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Rodney Down: A bad-tempered forager and worries about history repeating itself

Have all the expert yield predictors sat in warm, dry offices forgotten about 2012? As I sit here in my office, rain is falling from the sky again.
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We have hybrid wheat in flower and the forward wheats are not far behind - we really need it to stop raining if we are to avoid another 2012 of low bushel weights and yields.


Even if it did stop raining I would struggle to travel with the T3 as ground conditions are soft at best. The only upside is I am glad I didn’t invest in row crops for the tractor sprayer.


We are fortunate to have completed nearly all of our first cut with a few wet fields left and ruts in some others. A persistently bad-tempered forager meant it was one of our more stressful silage-making campaigns.


In the middle of chopping grass we had to stop and fit a whole new drum (18 hours of work) as a crack had appeared in ours, meaning blades kept getting chewed up.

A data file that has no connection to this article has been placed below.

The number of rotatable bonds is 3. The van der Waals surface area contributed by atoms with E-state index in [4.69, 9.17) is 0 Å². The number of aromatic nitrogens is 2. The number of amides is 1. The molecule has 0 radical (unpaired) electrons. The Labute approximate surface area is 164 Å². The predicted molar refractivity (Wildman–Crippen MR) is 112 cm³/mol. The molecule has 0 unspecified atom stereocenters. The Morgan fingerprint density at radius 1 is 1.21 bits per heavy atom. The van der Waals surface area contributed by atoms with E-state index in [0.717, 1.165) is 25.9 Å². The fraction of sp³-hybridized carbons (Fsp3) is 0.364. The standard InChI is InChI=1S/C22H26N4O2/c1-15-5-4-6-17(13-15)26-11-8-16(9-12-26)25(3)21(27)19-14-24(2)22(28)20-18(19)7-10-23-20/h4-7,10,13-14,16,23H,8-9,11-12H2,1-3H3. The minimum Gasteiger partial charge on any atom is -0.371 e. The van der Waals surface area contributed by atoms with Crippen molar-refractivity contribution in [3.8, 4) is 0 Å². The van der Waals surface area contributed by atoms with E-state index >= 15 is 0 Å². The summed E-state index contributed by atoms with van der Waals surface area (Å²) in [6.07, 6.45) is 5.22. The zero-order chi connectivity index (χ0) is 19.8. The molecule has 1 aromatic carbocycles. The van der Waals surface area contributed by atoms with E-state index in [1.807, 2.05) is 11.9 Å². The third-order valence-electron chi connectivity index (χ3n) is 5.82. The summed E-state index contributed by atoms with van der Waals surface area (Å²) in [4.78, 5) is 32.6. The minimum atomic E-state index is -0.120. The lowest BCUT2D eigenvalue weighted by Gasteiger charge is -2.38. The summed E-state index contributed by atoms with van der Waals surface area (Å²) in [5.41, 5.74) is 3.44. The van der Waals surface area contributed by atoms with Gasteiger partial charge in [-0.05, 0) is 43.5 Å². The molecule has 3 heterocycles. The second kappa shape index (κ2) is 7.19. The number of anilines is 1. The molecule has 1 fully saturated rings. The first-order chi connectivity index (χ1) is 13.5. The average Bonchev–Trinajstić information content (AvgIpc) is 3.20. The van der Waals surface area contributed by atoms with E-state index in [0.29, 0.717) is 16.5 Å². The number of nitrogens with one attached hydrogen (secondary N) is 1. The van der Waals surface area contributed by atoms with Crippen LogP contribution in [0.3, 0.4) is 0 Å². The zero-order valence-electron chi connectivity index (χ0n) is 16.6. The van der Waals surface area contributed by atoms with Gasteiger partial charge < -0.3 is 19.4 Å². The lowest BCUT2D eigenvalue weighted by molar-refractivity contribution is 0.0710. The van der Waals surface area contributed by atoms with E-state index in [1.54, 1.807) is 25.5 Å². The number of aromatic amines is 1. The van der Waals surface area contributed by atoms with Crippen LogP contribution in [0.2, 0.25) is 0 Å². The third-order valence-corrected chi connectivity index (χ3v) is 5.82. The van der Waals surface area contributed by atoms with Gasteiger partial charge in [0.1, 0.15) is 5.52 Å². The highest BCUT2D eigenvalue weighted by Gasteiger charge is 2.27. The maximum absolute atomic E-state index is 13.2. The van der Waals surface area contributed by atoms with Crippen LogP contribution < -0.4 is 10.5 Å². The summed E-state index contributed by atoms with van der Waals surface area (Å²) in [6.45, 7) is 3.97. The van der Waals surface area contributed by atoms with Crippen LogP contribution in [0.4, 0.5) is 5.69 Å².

Considering this is the second time it has happened and it is the same drum in all of the John Deere range yet ours is the smallest model, we have little confidence of future reliability. We are known to have ‘green’ blood around here but maybe in the future it will be a different shade?


I don’t want to end on a low note, but the Bank Holiday weekend saw me receive two city reports on the future fortunes of agriculture. Extremely interesting they were, but a few facts stood out.


We are receiving no bullish news, world harvests look good and the population growth news is now an old story. US biofuel use could ease back and growth in developing countries’ dietary change is slowing. So the predictions are for a downturn (which I have to agree with).


The most interesting line was the predictions for population growth and dietary shifts were here in 1996 and we still saw agricultural fortunes slide in line with a few years of good worldwide harvests.


In the week we started farming in 2002, wheat was £56/tonne – whether it is 1996, 2002 or 2012, history sometimes comes around again.

Rodney Down


Rodney Down farms with his wife Claire at Higher Wrantage Farm, Taunton, Somerset, with 125ha (307 acres) on a farm business tenancy and a further 323ha (800 acres) rented and contract farmed. He milks 300 Holstein Friesians and runs 350 beef cattle and followers. The farm includes 180ha (445 acres) feed wheat and 61ha (150 acres) of maize.

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